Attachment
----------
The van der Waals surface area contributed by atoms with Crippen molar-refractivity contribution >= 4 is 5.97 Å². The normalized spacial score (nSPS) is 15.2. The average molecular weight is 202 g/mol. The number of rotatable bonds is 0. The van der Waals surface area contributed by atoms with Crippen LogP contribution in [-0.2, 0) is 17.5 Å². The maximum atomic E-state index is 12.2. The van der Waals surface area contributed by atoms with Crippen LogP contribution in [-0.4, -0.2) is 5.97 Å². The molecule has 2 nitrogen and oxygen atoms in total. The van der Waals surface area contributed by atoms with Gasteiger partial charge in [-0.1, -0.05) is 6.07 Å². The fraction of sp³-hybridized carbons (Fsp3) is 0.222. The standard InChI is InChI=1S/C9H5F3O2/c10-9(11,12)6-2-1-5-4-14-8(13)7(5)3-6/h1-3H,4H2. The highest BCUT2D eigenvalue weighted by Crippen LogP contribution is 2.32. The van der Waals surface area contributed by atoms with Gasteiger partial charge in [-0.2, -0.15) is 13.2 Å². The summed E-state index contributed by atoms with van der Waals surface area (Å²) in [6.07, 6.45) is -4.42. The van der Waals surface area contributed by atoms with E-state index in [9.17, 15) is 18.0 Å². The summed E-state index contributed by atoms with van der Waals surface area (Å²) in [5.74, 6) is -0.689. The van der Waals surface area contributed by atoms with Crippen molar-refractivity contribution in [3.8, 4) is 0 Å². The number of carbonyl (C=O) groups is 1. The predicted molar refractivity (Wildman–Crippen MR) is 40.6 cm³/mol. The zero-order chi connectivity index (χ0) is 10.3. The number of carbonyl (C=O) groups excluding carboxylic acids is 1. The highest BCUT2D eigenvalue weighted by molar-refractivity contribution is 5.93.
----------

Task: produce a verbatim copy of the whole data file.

The van der Waals surface area contributed by atoms with Crippen molar-refractivity contribution >= 4 is 5.97 Å². The normalized spacial score (nSPS) is 15.2. The average molecular weight is 202 g/mol. The number of rotatable bonds is 0. The van der Waals surface area contributed by atoms with Crippen LogP contribution in [-0.2, 0) is 17.5 Å². The maximum atomic E-state index is 12.2. The van der Waals surface area contributed by atoms with Crippen LogP contribution in [-0.4, -0.2) is 5.97 Å². The molecule has 2 nitrogen and oxygen atoms in total. The van der Waals surface area contributed by atoms with Gasteiger partial charge in [-0.1, -0.05) is 6.07 Å². The fraction of sp³-hybridized carbons (Fsp3) is 0.222. The standard InChI is InChI=1S/C9H5F3O2/c10-9(11,12)6-2-1-5-4-14-8(13)7(5)3-6/h1-3H,4H2. The highest BCUT2D eigenvalue weighted by Crippen LogP contribution is 2.32. The van der Waals surface area contributed by atoms with Gasteiger partial charge in [-0.2, -0.15) is 13.2 Å². The summed E-state index contributed by atoms with van der Waals surface area (Å²) in [6.07, 6.45) is -4.42. The van der Waals surface area contributed by atoms with E-state index in [9.17, 15) is 18.0 Å². The summed E-state index contributed by atoms with van der Waals surface area (Å²) in [5.74, 6) is -0.689. The van der Waals surface area contributed by atoms with Crippen molar-refractivity contribution in [3.8, 4) is 0 Å². The number of carbonyl (C=O) groups is 1. The predicted molar refractivity (Wildman–Crippen MR) is 40.6 cm³/mol. The zero-order chi connectivity index (χ0) is 10.3. The number of carbonyl (C=O) groups excluding carboxylic acids is 1. The highest BCUT2D eigenvalue weighted by molar-refractivity contribution is 5.93.